At 47 or 87 your brain can make new cells (here’s how)

Your brain doesn’t create any new brain cells after it fully develops at age 25 or so.

At least, that’s what you’ve been told most of your life.

And it’s a bleak prospect…

So many things damage (or even kill) brain cells — drugs, chemicals, air pollution, depression, dehydration, chronic stress.

If you can’t make anymore, your life is just one long descent toward declining mental capabilities.

Luckily, plenty of new research proves that old assumption just isn’t true…

In fact, the latest study on the topic shows that not only do you continue to make new brain cells past your 25th birthday, but you also continue to make them past your 85th

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47 or 87: Your brain is still making new cells

A recent study from Spanish researchers shows that your brain keeps pumping out new brain cells well into old age.

In the study, researchers examined the brains of recently deceased people ranging in age from 43 to 87.

They looked for a protein found in brain cells called doublecortin. This protein pops up in brain cells when they’re first developing, so finding it in a cell is a good sign that the cell is new.

And guess what?

People up to age 87 were still creating new brain cells.

The part of the brain researchers examined was the hippocampus too, which is responsible for learning and memory.

Related: 12 foods to save your memory

That means the “old dog new tricks” paradigm is BS, just like the “no new brain cell” paradigm. You’ve got the tools you need to keep learning and growing well into old age!

Researchers looked for signs of new brain cell activity in the hippocampi of people with Alzheimer’s too. Unfortunately, in their case, new brain cells weren’t being produced anymore.

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How to keep the new brain cells coming

It’s great news that your brain isn’t in the state of decline that you’ve been led to believe.

But before you get too comfortable with the idea that your brain is just pumping out new brain cells, remember that your lifestyle plays a big part in how many brain cells you’re losing or regenerating.

If you want to encourage brain cell regeneration rather than loss, I’d recommend a few healthy habits, like:

  • Daily aerobic exercise. A 2016 study published in the Journal of Physiology found that moderate-intensity aerobic exercise causes the brain to produce more brain cells in the hippocampus. So, start jogging, power walking, swimming or doing something else that gets your heart pumping.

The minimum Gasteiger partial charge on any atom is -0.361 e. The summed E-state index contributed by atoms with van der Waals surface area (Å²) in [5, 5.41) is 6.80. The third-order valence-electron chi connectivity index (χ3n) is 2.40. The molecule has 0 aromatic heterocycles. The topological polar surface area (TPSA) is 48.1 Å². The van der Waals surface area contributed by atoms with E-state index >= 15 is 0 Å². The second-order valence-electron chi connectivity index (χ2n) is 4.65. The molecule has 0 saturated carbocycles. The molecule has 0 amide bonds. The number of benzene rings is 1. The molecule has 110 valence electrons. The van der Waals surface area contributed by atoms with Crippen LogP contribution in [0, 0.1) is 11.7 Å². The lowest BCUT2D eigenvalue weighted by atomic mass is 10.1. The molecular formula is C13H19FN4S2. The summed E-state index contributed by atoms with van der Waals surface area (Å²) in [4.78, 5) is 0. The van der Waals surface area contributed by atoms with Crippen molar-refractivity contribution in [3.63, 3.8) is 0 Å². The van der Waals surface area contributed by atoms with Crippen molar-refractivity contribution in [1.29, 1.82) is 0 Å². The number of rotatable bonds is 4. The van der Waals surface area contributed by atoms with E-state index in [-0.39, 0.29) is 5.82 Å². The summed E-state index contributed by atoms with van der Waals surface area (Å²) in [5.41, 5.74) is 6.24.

• Squash stress. A 2013 study showed that sex boosts your brain cell count. Researchers concluded, however, that this phenomenon wasn’t limited to just sex. Any activity that relieves stress promotes new brain cells.
  • Daily “neurobic” exercise. There’s evidence that brain exercises (known as neurobics) can stimulate brain cell regeneration too. Try simple things like doing your daily habits (brushing teeth, hair, etc.) with your nondominant hand. Or play games like chess, sudoku or online memory games.
  • It wouldn’t hurt to consider these 10 best supplements for seniors or to avoid drugs that could give you dementia.

Editor’s note: While you’re doing all the right things to protect your brain as you age, make sure you don’t make the mistake 38 million Americans do every day — by taking a drug that robs them of an essential brain nutrient! Click here to discover the truth about the Cholesterol Super-Brain!


  1. Evidence found of neurogenesis in people up to age 87 — MedicalXpress
  2. Adult hippocampal neurogenesis is abundant in neurologically healthy subjects and drops sharply in patients with Alzheimer’s diseaseNature Medicine
  3. Can you grow new brain cells? — Harvard Health Publishing
  4. 10 Proven Ways To Grow Your Brain: Neurogenesis And Neuroplasticity — Huffington Post


Jenny Smiechowski

By Jenny Smiechowski

Jenny Smiechowski is a Chicago-based freelance writer who specializes in health, nutrition and the environment. Her work has appeared in online and print publications like Chicagoland Gardening magazine, Organic Lifestyle Magazine, BetterLife Magazine,, and